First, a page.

The Cross wasn’t always the predominant sign of Christianity. For centuries the cross was a pagan symbol of pain and torture. Rome used the cross to strike fear into the hearts of the world and discourage any troublemakers or rabble-rousers, (like Jesus). The cross did not start becoming a positive, publically accepted, symbol of Christianity until after the 4th century.
One of the earliest, well-known, symbols used by Christians was the “Ichthus.” A word created from the first letters of the Greek words “Jesus Christ, Son of God, Savior” which means “fish.” However, there is another symbol, not so well-known, early Christians used—the phoenix.
The phoenix was a legendary bird that would die by bursting into flames and then rise to new life from the ashes. The origin of the mythological creature has often been attributed to Herodotus (484-425 BC) but many believe the myth is much older. The “firebird” is found in many ancient cultures. In ancient Egypt, the phoenix, or bennu, was associated with the daily cycle of the sun. The Romans put the phoenix on currency to represent rebirth and the immortality of the Roman Empire. We even have a reference to the phoenix in the Old Testament. “I shall die in my nest, and I shall multiply my days like the phoenix;” (Job 29:18). By the way, Job is also commonly believed to be the oldest book in the Bible. There is even an ancient Jewish tradition that states Eve offered all the animals the forbidden fruit, but the phoenix was the only one to refuse. For the phoenix’s fidelity, God granted it an unusually long life.
Saint Clement of Rome, during the first century, wrote of the phoenix comparing it to Christianity. “Let us consider that wonderful sign [of the resurrection] which takes place in Eastern lands, that is, in Arabia and the countries roundabout. There is a certain bird which is called a phœnix. This is the only one of its kind and lives 500 years. And when the time of its dissolution draws near that it must die, it builds itself a nest of frankincense, and myrrh, and other spices, into which, when the time is fulfilled, it enters and dies [then later rises again]… Do we then deem it any great and wonderful thing for the Maker of all things to raise up again those that have piously served Him in the assurance of good faith, when even by a bird He shows us the mightiness of His power to fulfill His promise?” (Tertullian (De Resurr., §13).
Many early Christians were Greeks so they would have been very familiar with the legend of the phoenix. It would have been easy for them to see the similarities between the mythological bird and the Resurrection of their Lord Jesus Christ. No wonder it became one of the favorite symbols in early Christianity and has been found near/on many ancient Christian graves.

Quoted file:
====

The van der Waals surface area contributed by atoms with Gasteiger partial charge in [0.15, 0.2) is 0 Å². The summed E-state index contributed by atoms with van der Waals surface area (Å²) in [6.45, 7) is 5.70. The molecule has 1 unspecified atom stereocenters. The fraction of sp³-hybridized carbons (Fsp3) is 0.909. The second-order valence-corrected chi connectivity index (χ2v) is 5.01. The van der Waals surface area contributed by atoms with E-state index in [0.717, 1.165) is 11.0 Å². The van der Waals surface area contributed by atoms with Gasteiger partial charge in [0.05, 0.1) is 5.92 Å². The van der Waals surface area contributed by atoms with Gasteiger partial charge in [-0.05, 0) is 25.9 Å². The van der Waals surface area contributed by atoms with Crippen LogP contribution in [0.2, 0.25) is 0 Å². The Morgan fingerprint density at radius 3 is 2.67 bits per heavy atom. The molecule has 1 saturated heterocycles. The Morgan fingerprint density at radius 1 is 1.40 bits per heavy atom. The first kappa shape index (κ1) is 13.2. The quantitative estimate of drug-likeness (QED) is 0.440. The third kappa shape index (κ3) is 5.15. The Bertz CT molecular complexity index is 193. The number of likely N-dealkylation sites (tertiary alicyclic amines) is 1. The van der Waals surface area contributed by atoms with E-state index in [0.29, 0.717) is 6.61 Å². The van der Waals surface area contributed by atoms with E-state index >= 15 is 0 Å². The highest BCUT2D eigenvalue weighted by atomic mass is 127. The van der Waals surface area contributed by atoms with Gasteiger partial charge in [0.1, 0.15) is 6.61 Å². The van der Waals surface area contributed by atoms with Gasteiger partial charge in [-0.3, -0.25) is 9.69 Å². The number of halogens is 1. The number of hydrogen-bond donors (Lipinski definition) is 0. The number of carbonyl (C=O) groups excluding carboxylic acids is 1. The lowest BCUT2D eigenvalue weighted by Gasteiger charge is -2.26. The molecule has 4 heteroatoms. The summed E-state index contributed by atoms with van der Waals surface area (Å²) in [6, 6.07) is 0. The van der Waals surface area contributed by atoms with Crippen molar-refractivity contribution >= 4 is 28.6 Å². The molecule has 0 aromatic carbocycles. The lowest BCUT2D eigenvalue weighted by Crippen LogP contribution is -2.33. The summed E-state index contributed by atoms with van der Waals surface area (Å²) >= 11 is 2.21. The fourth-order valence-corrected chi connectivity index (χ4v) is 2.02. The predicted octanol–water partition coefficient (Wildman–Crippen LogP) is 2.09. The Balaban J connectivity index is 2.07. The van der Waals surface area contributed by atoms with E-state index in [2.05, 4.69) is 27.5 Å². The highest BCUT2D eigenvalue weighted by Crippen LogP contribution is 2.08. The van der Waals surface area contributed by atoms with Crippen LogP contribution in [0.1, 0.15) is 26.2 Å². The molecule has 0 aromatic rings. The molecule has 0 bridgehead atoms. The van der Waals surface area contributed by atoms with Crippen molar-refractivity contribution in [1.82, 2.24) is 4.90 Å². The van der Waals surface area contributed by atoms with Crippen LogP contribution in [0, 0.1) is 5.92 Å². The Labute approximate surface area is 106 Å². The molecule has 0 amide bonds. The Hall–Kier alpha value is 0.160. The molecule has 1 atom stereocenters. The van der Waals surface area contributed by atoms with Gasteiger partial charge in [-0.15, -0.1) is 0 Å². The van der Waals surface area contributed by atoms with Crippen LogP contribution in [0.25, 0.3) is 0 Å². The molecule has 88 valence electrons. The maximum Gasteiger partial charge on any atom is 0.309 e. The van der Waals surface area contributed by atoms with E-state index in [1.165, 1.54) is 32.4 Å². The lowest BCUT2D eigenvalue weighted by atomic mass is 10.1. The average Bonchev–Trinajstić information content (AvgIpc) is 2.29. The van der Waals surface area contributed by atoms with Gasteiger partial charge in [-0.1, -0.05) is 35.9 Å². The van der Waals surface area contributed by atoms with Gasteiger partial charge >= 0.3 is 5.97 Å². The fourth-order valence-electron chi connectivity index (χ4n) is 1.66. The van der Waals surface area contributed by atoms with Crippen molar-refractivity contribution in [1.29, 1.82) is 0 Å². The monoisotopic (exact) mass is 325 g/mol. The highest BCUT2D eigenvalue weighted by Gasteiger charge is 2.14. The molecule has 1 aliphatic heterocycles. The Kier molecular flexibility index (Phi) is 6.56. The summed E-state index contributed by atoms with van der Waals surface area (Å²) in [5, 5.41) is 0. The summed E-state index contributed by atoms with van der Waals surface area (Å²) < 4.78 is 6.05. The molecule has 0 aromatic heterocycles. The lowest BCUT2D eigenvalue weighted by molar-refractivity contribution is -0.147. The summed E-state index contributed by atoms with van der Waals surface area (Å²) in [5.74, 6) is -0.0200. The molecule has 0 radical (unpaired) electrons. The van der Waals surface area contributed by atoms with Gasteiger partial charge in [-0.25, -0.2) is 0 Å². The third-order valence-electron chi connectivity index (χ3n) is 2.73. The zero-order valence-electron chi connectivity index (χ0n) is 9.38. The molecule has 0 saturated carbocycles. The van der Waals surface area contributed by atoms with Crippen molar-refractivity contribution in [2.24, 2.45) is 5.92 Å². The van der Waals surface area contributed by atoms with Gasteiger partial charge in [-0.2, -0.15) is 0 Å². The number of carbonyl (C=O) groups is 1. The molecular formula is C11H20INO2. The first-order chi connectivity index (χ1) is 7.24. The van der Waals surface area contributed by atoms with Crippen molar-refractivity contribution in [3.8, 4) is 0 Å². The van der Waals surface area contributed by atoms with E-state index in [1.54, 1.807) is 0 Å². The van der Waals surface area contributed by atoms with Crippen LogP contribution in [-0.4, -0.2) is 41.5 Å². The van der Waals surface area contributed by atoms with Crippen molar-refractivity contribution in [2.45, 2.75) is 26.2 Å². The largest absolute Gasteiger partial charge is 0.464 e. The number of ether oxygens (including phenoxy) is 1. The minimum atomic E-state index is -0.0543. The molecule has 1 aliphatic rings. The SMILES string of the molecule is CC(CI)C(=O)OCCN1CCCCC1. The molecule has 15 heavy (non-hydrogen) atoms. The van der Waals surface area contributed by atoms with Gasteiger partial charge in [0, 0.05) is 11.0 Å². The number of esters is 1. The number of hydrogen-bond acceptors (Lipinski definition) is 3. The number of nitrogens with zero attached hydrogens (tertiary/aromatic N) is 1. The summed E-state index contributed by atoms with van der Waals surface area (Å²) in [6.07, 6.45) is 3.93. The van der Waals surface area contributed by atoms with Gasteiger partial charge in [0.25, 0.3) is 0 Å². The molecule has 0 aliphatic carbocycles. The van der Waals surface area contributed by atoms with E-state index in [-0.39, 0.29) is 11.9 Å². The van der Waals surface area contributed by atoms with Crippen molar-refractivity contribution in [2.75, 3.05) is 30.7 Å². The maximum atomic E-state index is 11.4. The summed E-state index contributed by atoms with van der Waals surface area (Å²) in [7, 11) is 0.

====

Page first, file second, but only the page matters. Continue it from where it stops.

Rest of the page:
Here are a few of the parallels with Jesus:
- The phoenix died and was reborn in the flames of burning frankincense and myrrh. Jesus was both born and buried with frankincense and myrrh, (Matthew 2:11, John 19:39).
- The only way the phoenix was able to reproduce was by dying. In John 12:24 Jesus said “very truly, I tell you, unless a grain of wheat falls into the earth and dies, it remains just a single grain; but if it dies, it bears much fruit.”
- Christianity was born from the ashes of Christ’s crucifixion and early persecution!
- According to several versions of the legend it was three days from when the phoenix died in flames to when it was resurrected from the ashes. “The Son of Man must be handed over to sinners, and be crucified, and on the third day rise again.”(Luke 24:7).
- The Son of God went through the ultimate fiery trial on calvary and was killed. Because of His Resurrection three days later, we have assurance—in our own fiery trials—even if we’re reduced to ash—resurrection is coming. Not from the sunrise, but the Sonrise.
The phoenix legend was but an echo, an imprint, of the true and better story of the Gospel. Because of the Crucifixion and Resurrection of Christ, we’re promised New Life. Because Jesus came out of the grave on Sunday morning, Christians will come out of their grave at the great resurrection when Jesus Returns. Death and decay may have reduced our flesh to ash, but when the Lord Himself descends from heaven with the voice of an archangel, and with the sound of the Trumpet of God, we will be reborn from the ash, (1 Thess. 4:16). The hope we have in Christ is that no matter what happens to us, or the ones we love, we’re promised rebirth—not only in the future, but right now! We can rise from the ashes of our deepest darkness and pain as a New Creation in Christ.
Job 14:14 Job asked: “If a man dies, shall he live again?” the answer for Christians is YES! Because of Jesus, we can say as Job did: “All the days of my service I would wait, till my renewal should come. For I know that my Redeemer lives, and that at the last he will stand upon the earth; and after my skin has been thus destroyed, then in my flesh I shall see God” (Job 14:14, 25-26 ).